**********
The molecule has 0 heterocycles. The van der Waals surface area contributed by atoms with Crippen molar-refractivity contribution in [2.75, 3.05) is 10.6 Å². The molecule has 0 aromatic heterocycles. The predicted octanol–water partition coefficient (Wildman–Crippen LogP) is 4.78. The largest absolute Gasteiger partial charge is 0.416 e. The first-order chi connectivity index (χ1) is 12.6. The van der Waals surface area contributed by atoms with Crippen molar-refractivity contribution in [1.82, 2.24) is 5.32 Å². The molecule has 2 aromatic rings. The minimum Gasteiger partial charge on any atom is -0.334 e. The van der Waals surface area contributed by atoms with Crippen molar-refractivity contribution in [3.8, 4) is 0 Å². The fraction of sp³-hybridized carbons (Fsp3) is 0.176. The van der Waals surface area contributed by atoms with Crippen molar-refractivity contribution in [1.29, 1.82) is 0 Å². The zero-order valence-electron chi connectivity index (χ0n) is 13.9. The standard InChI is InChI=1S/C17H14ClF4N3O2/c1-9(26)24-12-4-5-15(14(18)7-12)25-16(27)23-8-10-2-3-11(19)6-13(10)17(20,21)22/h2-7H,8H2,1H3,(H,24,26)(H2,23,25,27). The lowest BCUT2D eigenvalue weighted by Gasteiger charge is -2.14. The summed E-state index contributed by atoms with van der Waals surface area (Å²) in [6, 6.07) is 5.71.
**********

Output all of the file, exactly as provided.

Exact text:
The molecule has 0 heterocycles. The van der Waals surface area contributed by atoms with Crippen molar-refractivity contribution in [2.75, 3.05) is 10.6 Å². The molecule has 0 aromatic heterocycles. The predicted octanol–water partition coefficient (Wildman–Crippen LogP) is 4.78. The largest absolute Gasteiger partial charge is 0.416 e. The first-order chi connectivity index (χ1) is 12.6. The van der Waals surface area contributed by atoms with Crippen molar-refractivity contribution in [1.82, 2.24) is 5.32 Å². The molecule has 2 aromatic rings. The minimum Gasteiger partial charge on any atom is -0.334 e. The van der Waals surface area contributed by atoms with Crippen molar-refractivity contribution in [3.8, 4) is 0 Å². The fraction of sp³-hybridized carbons (Fsp3) is 0.176. The van der Waals surface area contributed by atoms with Crippen molar-refractivity contribution in [1.29, 1.82) is 0 Å². The zero-order valence-electron chi connectivity index (χ0n) is 13.9. The standard InChI is InChI=1S/C17H14ClF4N3O2/c1-9(26)24-12-4-5-15(14(18)7-12)25-16(27)23-8-10-2-3-11(19)6-13(10)17(20,21)22/h2-7H,8H2,1H3,(H,24,26)(H2,23,25,27). The lowest BCUT2D eigenvalue weighted by Gasteiger charge is -2.14. The summed E-state index contributed by atoms with van der Waals surface area (Å²) in [6, 6.07) is 5.71.